Lloyd-Jones: Let’s think about his risk. I would start by plugging in his risk factor levels with an age of 40. Recognizing that we have not quantitatively considered his family history, I get 10-year risk estimates in the range of 1.4% to 2.4% (if he were black it would be as high as ~3.1%). Lifetime risks are in the range of 46-50%. This is not where we prescribe a statin per the guidelines (despite what the media seems to think), this is where we start the risk discussion. And this is very much how I practice.
As you know, the guidelines provide 6 different things that should potentially be considered to color in our risk assessment. In this framework, the first 3 questions to ask, before we consider any additional testing, are:
- Is his LDL >160? Sounds like it sometimes is, so I would take this as an indicator that we should consider a statin now.
- Does he have a strong family history of premature CVD? Unequivocally, yes. This, for me as his physician, would provide strong justification for a statin now.
- Does he have a higher lifetime risk? I would say unequivocally, yes.
At this point, I would provide him with all of this information, answer any questions, and indicate that, on balance, I would favor starting a statin now. But first I would tell him my read on the statin safety data.
Would you do further testing such as an hsCRP or CAC score to determine his risk and possible need for a statin?
Goff: The Risk Assessment and Cholesterol Guidelines provide advice on how to proceed when one is uncertain about a risk-based treatment decision. We recommend that clinicians consider using information about several factors: family history of premature CVD, LDL-C > 160, lifetime risk, hsCRP, ABI, and CAC.
I am especially intrigued by the potential value of disease screening using CT to detect CAC. We know that people without CAC are at very low risk for clinical events, and people with CAC are at much greater risk. If he were interested in pursuing additional testing, I would consider getting a CAC score. Even without the CAC score, he has a very strong family history and a fairly high lifetime risk. If his LDL-C were to remain greater than 160 despite focus on a healthy lifestyle, the guidelines provide support for a decision to start statins. The risk-benefit discussion will be critical for this patient, because his short-term benefit is likely to be low, but his long-term benefit is likely to be great.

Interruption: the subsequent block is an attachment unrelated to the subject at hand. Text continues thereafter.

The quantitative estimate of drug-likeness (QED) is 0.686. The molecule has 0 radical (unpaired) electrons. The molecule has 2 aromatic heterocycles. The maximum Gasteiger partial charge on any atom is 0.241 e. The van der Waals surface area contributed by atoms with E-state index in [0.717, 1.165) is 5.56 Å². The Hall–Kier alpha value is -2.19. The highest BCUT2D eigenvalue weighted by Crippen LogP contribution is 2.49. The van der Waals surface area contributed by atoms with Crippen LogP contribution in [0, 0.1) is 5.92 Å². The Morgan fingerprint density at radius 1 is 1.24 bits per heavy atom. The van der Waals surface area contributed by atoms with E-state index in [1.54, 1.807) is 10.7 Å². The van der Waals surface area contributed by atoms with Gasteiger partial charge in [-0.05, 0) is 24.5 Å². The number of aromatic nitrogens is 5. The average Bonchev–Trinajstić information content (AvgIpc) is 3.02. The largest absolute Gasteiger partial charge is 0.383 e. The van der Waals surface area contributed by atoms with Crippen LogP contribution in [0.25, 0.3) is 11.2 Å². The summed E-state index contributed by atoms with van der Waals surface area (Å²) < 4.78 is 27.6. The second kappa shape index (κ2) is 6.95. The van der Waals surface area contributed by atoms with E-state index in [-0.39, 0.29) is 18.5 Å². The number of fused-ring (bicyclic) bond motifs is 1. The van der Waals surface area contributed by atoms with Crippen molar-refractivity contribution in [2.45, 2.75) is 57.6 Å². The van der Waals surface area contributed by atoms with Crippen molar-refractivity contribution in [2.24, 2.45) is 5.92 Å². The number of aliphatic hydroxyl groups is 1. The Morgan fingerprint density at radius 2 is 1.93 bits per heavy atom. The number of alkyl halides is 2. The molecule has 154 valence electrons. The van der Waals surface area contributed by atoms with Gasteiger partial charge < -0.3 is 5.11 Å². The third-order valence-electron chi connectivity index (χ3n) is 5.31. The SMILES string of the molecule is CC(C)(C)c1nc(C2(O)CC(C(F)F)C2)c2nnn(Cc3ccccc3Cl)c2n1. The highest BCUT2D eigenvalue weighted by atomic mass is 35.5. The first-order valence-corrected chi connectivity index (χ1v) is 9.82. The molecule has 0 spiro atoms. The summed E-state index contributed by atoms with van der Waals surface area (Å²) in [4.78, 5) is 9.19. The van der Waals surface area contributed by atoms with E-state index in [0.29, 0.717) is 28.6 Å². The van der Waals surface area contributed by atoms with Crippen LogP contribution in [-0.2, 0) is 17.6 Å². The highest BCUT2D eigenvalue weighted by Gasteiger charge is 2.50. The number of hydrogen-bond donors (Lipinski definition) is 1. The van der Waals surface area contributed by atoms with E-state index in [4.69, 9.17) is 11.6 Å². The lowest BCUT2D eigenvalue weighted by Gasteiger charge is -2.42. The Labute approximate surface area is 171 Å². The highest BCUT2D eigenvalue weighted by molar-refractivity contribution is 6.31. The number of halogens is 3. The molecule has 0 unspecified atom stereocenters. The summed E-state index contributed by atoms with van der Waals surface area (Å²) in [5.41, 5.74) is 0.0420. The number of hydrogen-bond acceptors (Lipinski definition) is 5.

Lloyd-Jones: If he is still reluctant to take a statin, or would like to make our decision-making a little more concrete, here is what I would do next:
- Although these tests are mentioned for potential consideration in the guidelines, I would not personally measure CRP (too nonspecific) or ABI (very low yield at this age) in him.
- Off guidelines, I would next offer him a Lp(a) measurement. If that is high (>30 or so; which I suspect will be the case, given his family history), I would urge statin therapy. Lp(a) is actually our highest yield test for heritable premature CVD and I believe it would indicate intensive statin therapy if high in this scenario.
- If the Lp(a) is not elevated, or he is not convinced enough to start a statin in the instance that Lp(a) is high, I would offer him a CT scan for CAC scoring. This would be an important test, in many ways definitive for decision-making in such a scenario. In fact, this is the situation when I tend to use CAC scores. The average white male develops CAC at an age of 53 years, so if he has CAC now he is way ahead of his age/sex/race cohort and it would indicate a sufficient burden of coronary atherosclerosis to consider him at very high risk in the nearer term. If his CAC score is zero, this would be very reassuring that he should be at very low risk (<1%) for the next 5-10 years. I would feel compelled to tell him that he will have to pay out of pocket for the CAC score (typically $75-$300) and that there is some radiation exposure, typically equivalent to ~2 chest x-rays). If we can buy him 5 years, there might well be other medication options for risk reduction other than statins.
If, after all of this, he still does not want to take a statin, I would at least feel I had offered him the best possible information to help him make his decision. Regardless of his decision, optimal lifestyle modification must remain a critical component of his prevention regimen.